HOW TO MAKE MONEY WITH AND WITHOUT HEADLINERS: A SMALL AND MID-MARKET SOLUTION

HOW TO MAKE MONEY WITH AND WITHOUT HEADLINERS: A SMALL AND MID-MARKET SOLUTION

The recent Desert Trip Festival has certainly amped up the debate as to whether the concert touring business will continue to shrink as the titans leave the stage or be replenished with a new crop of big ticket acts. Although it might be fun to set out the positions (which we hear all the time as entertainment management consultants), no one would debate that there is a dearth of acts that will sell out well into the future. In the meantime, major markets are saturated with both venues and promoters vying over the same small pool of artists driving talent costs ever higher, with the increase in ticket prices not necessarily enough to fully mitigate the costs. And, although the big guys can handle it, the margins are razor thin. In fact, many prominent festival brands have been shuttered over the past 24 months from escalating talent costs and a slide in turnstiles as fans finally had their fill of rising entry costs without new, exciting reasons to pay.   We are not suggesting that the big players, venues or markets are going to systematically fold, they won’t. The bigger question is what small and mid-size players will do in this quickly shifting paradigm.

Small and mid-markets are also driven by headline talent. However, in order to get into the routing, smaller markets must often pay major market prices (or a disproportional percentage of these prices) which they simply can’t support. Yet, small market operators need headliners to build their venue brands and drive their annual concert schedules. What’s the solution? The goal is to convert these loss leaders into higher margin dates and to diversify by adding non-traditional attractions.  Although this issue applies to every venue type, it’s heightened for our live outdoor entertainment consulting clients who are subject to season announcements dependent on headliner eye candy and short schedules with an insufficient number of shows to average out the low performers.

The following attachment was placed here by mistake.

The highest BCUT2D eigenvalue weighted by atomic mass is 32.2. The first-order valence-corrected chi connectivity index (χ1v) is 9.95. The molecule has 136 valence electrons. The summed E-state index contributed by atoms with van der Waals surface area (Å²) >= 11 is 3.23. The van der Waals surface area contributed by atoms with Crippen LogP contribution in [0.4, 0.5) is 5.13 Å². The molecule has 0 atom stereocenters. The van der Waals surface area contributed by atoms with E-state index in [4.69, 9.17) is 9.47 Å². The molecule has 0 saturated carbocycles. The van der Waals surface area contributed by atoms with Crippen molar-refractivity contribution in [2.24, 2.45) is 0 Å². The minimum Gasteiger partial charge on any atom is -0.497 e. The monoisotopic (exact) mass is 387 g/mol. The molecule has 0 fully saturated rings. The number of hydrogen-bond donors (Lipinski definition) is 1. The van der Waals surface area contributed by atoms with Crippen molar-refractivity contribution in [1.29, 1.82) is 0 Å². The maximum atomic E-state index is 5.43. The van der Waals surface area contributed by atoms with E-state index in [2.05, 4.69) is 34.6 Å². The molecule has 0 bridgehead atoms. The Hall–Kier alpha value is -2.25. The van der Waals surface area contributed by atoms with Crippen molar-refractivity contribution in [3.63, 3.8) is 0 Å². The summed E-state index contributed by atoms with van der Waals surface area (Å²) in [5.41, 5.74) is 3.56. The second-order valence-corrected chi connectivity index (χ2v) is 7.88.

Simple, Modular Strategies

We spend quite a bit of time assessing and adjusting the composition of venues’ event inventory and advising on how to structure schedules that go beyond the same old fare. Of course, it’s great when these venues can attract alternative events such as touring food festivals or the latest jackpot of eGaming touring competitions, but often these events are not routed through their markets. Instead, using some of these same alternative concepts, venues can design events from the ground up capitalizing on their position as one of the major entertainment destinations in the region. In doing so, the key is to be efficient in building modular attractions that can be stand-alone events or added to featured concerts (converting some of the historical loss leaders into higher margin events).  The stand-alone model with local or regional music is relatively easy to accomplish. However, folks often think that is where it ends and that they can’t tie these attractions to national touring shows due to potential conflicts with the artist. However, consider the local food festival concept and how few touring artists actually have an attraction of their own tied to their concerts (Zac Brown is one). The fact is that building these attractions around the main event help sell tickets and, often from the artist’s perspective, are no different than selling any other food or beverage since they don’t share in the revenue anyway.  At the same time, consider how many of these secondary markets have had an influx of specialty food and craft beverage purveyors over the past decade looking for ways to penetrate their markets. Hosting an event at the venue is all about experiential brand marketing and activation and we have found local companies are willing to come to the table in a big way to make it happen. And the venue builds its own brand as the place to hang with friends whether it’s the must see show of the summer or just having a cool time listening to local players resulting in better and more consistent results. In some cases, these added attractions and events have afforded the operators the ability to secure additional headliners with less concern of them being loss leaders.

These concepts are not entirely new, but what has changed is their level of importance in terms of capacity utilization and annual financial performance. What were once fillers on dark days for a few extra pennies are now viable revenue generators of their own accord and necessary in a world of increasing costs.